ChanTest (www.chantest.com) is a CRO specialising in ion channels and their role in drug discovery and safety. Improvements in automated electrophysiology have made ion channels more accessible as drug targets. At ChanTest, all major voltage- and ligand-gated ion channels are expressed in cell lines as replication-competent or divisionarrested. Cell lines are validated on a large array of manual and automated patch clamp instruments and high throughput automated fluorescence instruments. HTS at between 3,000 data points per day (dps/d) and 10,000 dps/d or greater has been achieved with automated megaohm seal patch clamping or automated fluorescence readouts of membrane potential, calcium ion flux or potassium ion flux. Profiling and QSAR are done on these instruments or with automated gigaohm seal patch clamping at throughputs between 100 and 300 dps/d. State of the art protocols are adapted for each type of instrument keeping in mind the differences in data quality between megaohm and gigaohm patch clamping and the absence of voltage control using fluorescence readouts. The protocols identify conformationdependence of drug effects on voltage- and ligandgated ion channels and can discriminate subtle differences in on- and off-target efficacy and safety. The hERG assay was a milestone delineating the importance of off-target effects on ion channels, since then cardiac channel profiling and trafficking have been introduced. More recently, the electrophysiology of stem cell-derived human cardiomyocytes (SCHCMs) and its usefulness in drug discovery and safety has been described. Extension of stem cell electrophysiology to other excitable tissues should greatly benefit the drug discovery effort (Figure 15).

Corning Label-free Epic® Technology (www.corning. com/epic/) monitors the translocation of cellular mass upon the activation of a target protein by using resonant waveguide sensors integrated into the bottom of 384-well microplates. This label-free detection technique is referred to as dynamic mass redistribution (DMR). The DMR signal is a novel quantifiable measurement and highly specific method of investigating GPCR targets. In recent years, the DMR methodology has been applied to ion channel targets with significant success for both recombinant systems (eg TRPV1-CHO, TRPA1-HEK293, P2RX1-CHO) and endogenous models (eg GABAA channel in primary cortical neurons and CRAC channel in HEK293 cells). Unlike traditional electrophysiological methods which focus on transportation of ions across the cell membrane, Epic ion channel assays focus on the translocation of large cellular molecules associated with ion channel activity. Epic’s DMR response profiles could provide additional information about the functionality of ion channels and their activity modulators. For instance, research has demonstrated that DMR ion channel profiles were not only indicative of the specific activation and phosphorylation of ligand-gated ion channel Slack-B, but also provided more insight into the interaction between the ion channel and its regulatory proteins4. Epic’s ability to detect more than the movements of ions across the cell membrane is helping researchers validate hypotheses about ion channels’ link to cell function and diseases. Labelfree Epic Technology is available in a highthroughput screening platform from Corning and also Perkin Elmer’s Enspire® multi-mode benchtop unit. Corning also offers services including target screening, compound profiling and assay development (Figure 16).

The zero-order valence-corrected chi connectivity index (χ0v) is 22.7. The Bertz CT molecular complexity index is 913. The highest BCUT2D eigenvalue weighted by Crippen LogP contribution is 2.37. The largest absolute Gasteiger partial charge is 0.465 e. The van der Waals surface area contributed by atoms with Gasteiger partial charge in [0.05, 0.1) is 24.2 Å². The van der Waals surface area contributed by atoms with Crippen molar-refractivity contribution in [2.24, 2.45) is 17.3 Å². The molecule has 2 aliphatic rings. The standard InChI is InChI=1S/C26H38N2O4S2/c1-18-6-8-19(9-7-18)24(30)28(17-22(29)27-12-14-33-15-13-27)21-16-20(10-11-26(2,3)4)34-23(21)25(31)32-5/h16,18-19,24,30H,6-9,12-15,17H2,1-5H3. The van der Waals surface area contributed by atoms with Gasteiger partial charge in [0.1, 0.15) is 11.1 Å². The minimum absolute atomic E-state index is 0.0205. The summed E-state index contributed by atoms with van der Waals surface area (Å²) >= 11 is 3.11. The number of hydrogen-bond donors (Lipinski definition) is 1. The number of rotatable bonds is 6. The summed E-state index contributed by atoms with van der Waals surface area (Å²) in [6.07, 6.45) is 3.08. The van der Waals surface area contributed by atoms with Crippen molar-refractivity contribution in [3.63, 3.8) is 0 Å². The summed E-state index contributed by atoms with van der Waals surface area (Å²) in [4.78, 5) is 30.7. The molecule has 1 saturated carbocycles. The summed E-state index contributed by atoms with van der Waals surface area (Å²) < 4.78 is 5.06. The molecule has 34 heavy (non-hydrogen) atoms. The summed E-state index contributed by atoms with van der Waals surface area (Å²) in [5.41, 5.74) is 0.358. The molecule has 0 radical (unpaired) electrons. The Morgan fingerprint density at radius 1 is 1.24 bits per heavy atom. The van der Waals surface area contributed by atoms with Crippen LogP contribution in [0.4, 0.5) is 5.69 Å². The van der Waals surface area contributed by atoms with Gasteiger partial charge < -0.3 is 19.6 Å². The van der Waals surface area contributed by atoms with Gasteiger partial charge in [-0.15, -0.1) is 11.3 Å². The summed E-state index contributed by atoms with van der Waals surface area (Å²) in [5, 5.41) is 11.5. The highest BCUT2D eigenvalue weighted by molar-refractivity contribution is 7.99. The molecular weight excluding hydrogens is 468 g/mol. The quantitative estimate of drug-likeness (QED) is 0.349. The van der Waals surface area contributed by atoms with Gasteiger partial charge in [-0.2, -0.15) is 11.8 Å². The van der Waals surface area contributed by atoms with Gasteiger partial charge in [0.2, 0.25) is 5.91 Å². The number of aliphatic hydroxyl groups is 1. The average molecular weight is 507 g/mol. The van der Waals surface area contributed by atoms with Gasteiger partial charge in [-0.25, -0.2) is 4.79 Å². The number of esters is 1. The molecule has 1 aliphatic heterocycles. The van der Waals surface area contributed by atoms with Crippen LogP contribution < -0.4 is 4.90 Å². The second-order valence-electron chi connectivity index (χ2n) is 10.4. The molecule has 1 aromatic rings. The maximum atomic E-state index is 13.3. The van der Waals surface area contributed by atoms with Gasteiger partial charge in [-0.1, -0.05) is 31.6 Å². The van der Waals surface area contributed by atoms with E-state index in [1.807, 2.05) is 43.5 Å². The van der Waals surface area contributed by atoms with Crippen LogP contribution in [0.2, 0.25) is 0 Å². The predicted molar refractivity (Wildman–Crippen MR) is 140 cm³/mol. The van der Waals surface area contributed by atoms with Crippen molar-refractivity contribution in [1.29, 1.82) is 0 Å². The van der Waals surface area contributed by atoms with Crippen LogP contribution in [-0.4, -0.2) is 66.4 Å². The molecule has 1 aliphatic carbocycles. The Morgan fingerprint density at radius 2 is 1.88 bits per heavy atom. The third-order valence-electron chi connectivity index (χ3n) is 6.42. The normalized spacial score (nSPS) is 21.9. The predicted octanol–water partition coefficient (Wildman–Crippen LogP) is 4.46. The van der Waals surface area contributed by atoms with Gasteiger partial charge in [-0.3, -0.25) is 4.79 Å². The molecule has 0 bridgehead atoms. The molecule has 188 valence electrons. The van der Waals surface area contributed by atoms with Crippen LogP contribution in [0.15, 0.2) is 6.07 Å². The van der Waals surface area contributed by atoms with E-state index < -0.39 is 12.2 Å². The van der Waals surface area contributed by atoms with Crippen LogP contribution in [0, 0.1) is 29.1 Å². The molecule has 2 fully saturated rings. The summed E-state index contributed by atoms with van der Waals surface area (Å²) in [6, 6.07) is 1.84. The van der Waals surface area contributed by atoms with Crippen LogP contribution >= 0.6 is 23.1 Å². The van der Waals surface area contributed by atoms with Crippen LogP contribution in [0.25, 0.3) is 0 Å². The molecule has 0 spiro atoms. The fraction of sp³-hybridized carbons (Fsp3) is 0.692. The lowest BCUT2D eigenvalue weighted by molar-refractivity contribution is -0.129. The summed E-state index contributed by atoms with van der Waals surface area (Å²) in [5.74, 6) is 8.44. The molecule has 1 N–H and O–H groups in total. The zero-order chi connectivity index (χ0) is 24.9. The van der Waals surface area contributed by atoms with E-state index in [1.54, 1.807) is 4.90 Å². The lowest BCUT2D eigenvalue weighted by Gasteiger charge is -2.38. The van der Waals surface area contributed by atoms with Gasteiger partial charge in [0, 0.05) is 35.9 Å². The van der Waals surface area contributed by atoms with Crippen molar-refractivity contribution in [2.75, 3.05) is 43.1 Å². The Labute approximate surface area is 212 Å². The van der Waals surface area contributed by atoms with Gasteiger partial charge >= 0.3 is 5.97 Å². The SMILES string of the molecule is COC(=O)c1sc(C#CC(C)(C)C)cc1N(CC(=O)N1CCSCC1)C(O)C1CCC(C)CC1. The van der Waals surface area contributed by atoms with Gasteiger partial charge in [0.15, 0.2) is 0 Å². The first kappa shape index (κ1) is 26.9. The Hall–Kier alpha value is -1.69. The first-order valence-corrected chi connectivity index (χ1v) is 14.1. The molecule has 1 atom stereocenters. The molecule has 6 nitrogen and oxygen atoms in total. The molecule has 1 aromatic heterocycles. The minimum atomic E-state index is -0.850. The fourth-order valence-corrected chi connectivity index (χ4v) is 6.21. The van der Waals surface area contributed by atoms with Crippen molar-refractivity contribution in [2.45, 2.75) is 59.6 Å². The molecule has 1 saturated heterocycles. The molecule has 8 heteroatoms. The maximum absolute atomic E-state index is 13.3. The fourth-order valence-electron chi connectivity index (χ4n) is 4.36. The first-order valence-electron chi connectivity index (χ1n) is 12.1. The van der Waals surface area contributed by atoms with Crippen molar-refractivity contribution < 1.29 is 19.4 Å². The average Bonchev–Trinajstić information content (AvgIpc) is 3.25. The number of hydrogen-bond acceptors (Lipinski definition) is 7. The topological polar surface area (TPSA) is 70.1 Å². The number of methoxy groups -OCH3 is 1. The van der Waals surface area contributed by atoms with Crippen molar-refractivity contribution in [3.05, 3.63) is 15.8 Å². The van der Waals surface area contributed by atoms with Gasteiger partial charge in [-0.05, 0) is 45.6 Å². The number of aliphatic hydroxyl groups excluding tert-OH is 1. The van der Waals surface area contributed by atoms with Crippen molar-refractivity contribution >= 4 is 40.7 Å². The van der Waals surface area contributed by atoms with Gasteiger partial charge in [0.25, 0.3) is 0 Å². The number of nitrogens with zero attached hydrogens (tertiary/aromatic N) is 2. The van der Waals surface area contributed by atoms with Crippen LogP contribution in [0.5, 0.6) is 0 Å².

CytoPatch™ technology from Cytocentrics (www.cytocentics.com) offers a new dimension in data quality in automated patch clamping. Both instruments, the CytoPatch™ Academic and the CytoPatch™ Professional, meet the demands of a flexible device with highest data quality. Moreover, the CytoPatch™ Professional is fully automated and suited for high throughput with several hours walk away time. The key to the high data quality is the novel cytocentring chip technology that differs from the present patch clamp automation approaches. With an additional suction channel the cell is positioned on to the patch pipette first, the sealing process starts afterwards. The separation of the two process steps allows keeping the patch pipette clean by positive pressure. Giga-seals can be accomplished easily using CytoPatch™ technology. Seal-forcing chemicals, as Fluoride in the intracellular solution, can be omitted. Another feature contributing to high data quality is the permanent perfusion system. Two sophisticated liquid-handling systems enable a non-stop perfusion of the cell with either buffer or compound for several minutes. In addition, with an ultra-rapid and precisely triggered agonist application of <10ms, the proper activation of fast desensitising ligand gated ion channels is possible. A comparative study, demonstrating the high data quality of the CytoPatch™ technology, was recently published in collaboration with Bayer Schering Pharma AG5. An additional software package manages the study set-up as well as the automated data analysis and allows a fast access of the raw data for analysis. Furthermore, the CytoPatch™ instrument is GLP compliant and features the possibility to withdraw compound after cell perfusion for HPLC analysis (Figure 17).

EMD Millipore (www.millipore.com/LeadDiscovery) is the Life Science division of Merck KG&A, Germany, supporting research, development and production of biotech and pharmaceutical solutions. Its extensive range of recombinant PrecsION® ion channel cell lines expressing a variety of biologically relevant targets are ideal for both manual and automated patch clamp systems. These purpose-built ion channel cell lines underpin a broad portfolio of high quality and well validated screening and profiling assays, including CardiacProfiler™ and IonChannelProfiler™ services. Its service capabilities combine the range of ion channel cell lines with FLIPR and both manual and automated electrophysiology platforms. Whether profiling several compounds across a range of ion channels or screening thousands of compounds against a single channel, EMD’s product and service portfolio can provide the perfect complement to in-house programmes and meet requirements for turnaround, cost, data and quality (Figure 18).